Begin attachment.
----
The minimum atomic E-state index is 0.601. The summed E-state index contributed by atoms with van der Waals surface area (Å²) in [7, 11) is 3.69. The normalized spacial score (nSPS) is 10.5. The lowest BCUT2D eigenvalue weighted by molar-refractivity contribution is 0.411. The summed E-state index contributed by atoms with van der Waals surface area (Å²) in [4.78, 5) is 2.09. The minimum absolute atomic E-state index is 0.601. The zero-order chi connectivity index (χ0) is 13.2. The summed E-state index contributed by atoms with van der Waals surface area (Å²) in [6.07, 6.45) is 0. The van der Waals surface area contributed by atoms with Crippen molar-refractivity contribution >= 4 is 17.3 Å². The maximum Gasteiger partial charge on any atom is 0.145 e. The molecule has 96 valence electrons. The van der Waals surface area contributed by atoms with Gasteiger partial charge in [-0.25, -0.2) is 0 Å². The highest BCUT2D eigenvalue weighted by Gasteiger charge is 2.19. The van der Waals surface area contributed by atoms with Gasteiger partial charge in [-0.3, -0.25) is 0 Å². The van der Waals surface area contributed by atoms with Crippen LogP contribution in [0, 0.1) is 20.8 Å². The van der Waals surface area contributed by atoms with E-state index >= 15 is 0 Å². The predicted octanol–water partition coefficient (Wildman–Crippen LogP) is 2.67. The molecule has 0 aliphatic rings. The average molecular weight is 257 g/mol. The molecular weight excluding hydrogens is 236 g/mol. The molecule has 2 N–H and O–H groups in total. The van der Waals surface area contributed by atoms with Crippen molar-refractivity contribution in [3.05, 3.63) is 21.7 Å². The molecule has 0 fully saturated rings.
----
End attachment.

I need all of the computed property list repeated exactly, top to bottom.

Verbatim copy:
The minimum atomic E-state index is 0.601. The summed E-state index contributed by atoms with van der Waals surface area (Å²) in [7, 11) is 3.69. The normalized spacial score (nSPS) is 10.5. The lowest BCUT2D eigenvalue weighted by molar-refractivity contribution is 0.411. The summed E-state index contributed by atoms with van der Waals surface area (Å²) in [4.78, 5) is 2.09. The minimum absolute atomic E-state index is 0.601. The zero-order chi connectivity index (χ0) is 13.2. The summed E-state index contributed by atoms with van der Waals surface area (Å²) in [6.07, 6.45) is 0. The van der Waals surface area contributed by atoms with Crippen molar-refractivity contribution >= 4 is 17.3 Å². The maximum Gasteiger partial charge on any atom is 0.145 e. The molecule has 96 valence electrons. The van der Waals surface area contributed by atoms with Gasteiger partial charge in [-0.25, -0.2) is 0 Å². The highest BCUT2D eigenvalue weighted by Gasteiger charge is 2.19. The van der Waals surface area contributed by atoms with Gasteiger partial charge in [-0.3, -0.25) is 0 Å². The van der Waals surface area contributed by atoms with Crippen LogP contribution in [0, 0.1) is 20.8 Å². The van der Waals surface area contributed by atoms with E-state index >= 15 is 0 Å². The predicted octanol–water partition coefficient (Wildman–Crippen LogP) is 2.67. The molecule has 0 aliphatic rings. The average molecular weight is 257 g/mol. The molecular weight excluding hydrogens is 236 g/mol. The molecule has 2 N–H and O–H groups in total. The van der Waals surface area contributed by atoms with Crippen molar-refractivity contribution in [3.05, 3.63) is 21.7 Å². The molecule has 0 fully saturated rings.